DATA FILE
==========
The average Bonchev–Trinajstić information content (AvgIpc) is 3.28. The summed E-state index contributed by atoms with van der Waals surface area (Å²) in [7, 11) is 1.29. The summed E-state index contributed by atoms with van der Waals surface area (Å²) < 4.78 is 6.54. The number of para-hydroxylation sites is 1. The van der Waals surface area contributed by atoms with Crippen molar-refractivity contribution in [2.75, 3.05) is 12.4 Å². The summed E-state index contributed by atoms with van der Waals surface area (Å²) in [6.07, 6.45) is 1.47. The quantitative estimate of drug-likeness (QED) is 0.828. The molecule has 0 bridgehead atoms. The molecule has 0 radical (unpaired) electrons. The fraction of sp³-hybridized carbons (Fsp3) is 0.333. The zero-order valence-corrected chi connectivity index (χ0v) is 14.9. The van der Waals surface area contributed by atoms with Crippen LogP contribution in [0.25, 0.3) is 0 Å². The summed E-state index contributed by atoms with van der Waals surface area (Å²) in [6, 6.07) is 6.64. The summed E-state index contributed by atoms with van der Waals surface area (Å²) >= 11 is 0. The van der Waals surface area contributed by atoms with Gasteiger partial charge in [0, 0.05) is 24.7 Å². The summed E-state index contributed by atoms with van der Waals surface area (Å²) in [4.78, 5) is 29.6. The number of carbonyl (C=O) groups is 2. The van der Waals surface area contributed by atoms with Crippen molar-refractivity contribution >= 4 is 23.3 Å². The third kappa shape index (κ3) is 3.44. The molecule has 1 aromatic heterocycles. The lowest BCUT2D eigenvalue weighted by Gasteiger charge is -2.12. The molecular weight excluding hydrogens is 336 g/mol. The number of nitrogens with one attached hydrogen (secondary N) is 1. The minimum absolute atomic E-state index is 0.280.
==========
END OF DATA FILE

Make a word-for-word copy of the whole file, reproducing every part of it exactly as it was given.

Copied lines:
The average Bonchev–Trinajstić information content (AvgIpc) is 3.28. The summed E-state index contributed by atoms with van der Waals surface area (Å²) in [7, 11) is 1.29. The summed E-state index contributed by atoms with van der Waals surface area (Å²) < 4.78 is 6.54. The number of para-hydroxylation sites is 1. The van der Waals surface area contributed by atoms with Crippen molar-refractivity contribution in [2.75, 3.05) is 12.4 Å². The summed E-state index contributed by atoms with van der Waals surface area (Å²) in [6.07, 6.45) is 1.47. The quantitative estimate of drug-likeness (QED) is 0.828. The molecule has 0 bridgehead atoms. The molecule has 0 radical (unpaired) electrons. The fraction of sp³-hybridized carbons (Fsp3) is 0.333. The zero-order valence-corrected chi connectivity index (χ0v) is 14.9. The van der Waals surface area contributed by atoms with Crippen LogP contribution in [0.25, 0.3) is 0 Å². The summed E-state index contributed by atoms with van der Waals surface area (Å²) in [6, 6.07) is 6.64. The summed E-state index contributed by atoms with van der Waals surface area (Å²) >= 11 is 0. The van der Waals surface area contributed by atoms with Gasteiger partial charge in [0, 0.05) is 24.7 Å². The summed E-state index contributed by atoms with van der Waals surface area (Å²) in [4.78, 5) is 29.6. The number of carbonyl (C=O) groups is 2. The van der Waals surface area contributed by atoms with Crippen molar-refractivity contribution >= 4 is 23.3 Å². The third kappa shape index (κ3) is 3.44. The molecule has 1 aromatic heterocycles. The lowest BCUT2D eigenvalue weighted by Gasteiger charge is -2.12. The molecular weight excluding hydrogens is 336 g/mol. The number of nitrogens with one attached hydrogen (secondary N) is 1. The minimum absolute atomic E-state index is 0.280.